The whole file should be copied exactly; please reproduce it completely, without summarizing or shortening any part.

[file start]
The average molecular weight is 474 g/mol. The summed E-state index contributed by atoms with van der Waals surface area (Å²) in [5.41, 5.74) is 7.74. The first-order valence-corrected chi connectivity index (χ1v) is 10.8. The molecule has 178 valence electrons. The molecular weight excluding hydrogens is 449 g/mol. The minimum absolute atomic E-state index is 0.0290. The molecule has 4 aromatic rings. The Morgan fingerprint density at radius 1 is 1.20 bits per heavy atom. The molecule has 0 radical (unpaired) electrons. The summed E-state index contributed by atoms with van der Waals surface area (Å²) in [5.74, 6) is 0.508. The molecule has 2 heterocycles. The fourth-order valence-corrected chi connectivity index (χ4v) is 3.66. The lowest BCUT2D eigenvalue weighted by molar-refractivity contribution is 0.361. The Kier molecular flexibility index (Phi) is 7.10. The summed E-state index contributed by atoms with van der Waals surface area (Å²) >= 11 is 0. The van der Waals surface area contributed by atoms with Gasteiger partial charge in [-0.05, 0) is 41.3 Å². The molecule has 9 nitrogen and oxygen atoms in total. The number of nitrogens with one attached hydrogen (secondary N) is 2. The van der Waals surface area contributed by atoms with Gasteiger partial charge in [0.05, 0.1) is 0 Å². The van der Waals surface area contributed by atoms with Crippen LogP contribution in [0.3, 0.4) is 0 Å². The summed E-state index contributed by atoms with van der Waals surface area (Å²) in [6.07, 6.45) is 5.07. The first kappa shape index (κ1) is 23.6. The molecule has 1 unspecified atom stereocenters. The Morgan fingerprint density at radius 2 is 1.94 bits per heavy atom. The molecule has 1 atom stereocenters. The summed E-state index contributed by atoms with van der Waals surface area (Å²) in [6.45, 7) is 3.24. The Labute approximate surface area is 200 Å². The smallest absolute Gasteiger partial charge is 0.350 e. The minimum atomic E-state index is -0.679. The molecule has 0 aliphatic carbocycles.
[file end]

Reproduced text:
The average molecular weight is 474 g/mol. The summed E-state index contributed by atoms with van der Waals surface area (Å²) in [5.41, 5.74) is 7.74. The first-order valence-corrected chi connectivity index (χ1v) is 10.8. The molecule has 178 valence electrons. The molecular weight excluding hydrogens is 449 g/mol. The minimum absolute atomic E-state index is 0.0290. The molecule has 4 aromatic rings. The Morgan fingerprint density at radius 1 is 1.20 bits per heavy atom. The molecule has 0 radical (unpaired) electrons. The summed E-state index contributed by atoms with van der Waals surface area (Å²) in [5.74, 6) is 0.508. The molecule has 2 heterocycles. The fourth-order valence-corrected chi connectivity index (χ4v) is 3.66. The lowest BCUT2D eigenvalue weighted by molar-refractivity contribution is 0.361. The Kier molecular flexibility index (Phi) is 7.10. The summed E-state index contributed by atoms with van der Waals surface area (Å²) >= 11 is 0. The van der Waals surface area contributed by atoms with Gasteiger partial charge in [-0.05, 0) is 41.3 Å². The molecule has 9 nitrogen and oxygen atoms in total. The number of nitrogens with one attached hydrogen (secondary N) is 2. The van der Waals surface area contributed by atoms with Gasteiger partial charge in [0.05, 0.1) is 0 Å². The van der Waals surface area contributed by atoms with Crippen LogP contribution in [0.3, 0.4) is 0 Å². The summed E-state index contributed by atoms with van der Waals surface area (Å²) in [6.07, 6.45) is 5.07. The first kappa shape index (κ1) is 23.6. The molecule has 1 unspecified atom stereocenters. The Morgan fingerprint density at radius 2 is 1.94 bits per heavy atom. The molecule has 1 atom stereocenters. The summed E-state index contributed by atoms with van der Waals surface area (Å²) in [6.45, 7) is 3.24. The Labute approximate surface area is 200 Å². The smallest absolute Gasteiger partial charge is 0.350 e. The minimum atomic E-state index is -0.679. The molecule has 0 aliphatic carbocycles.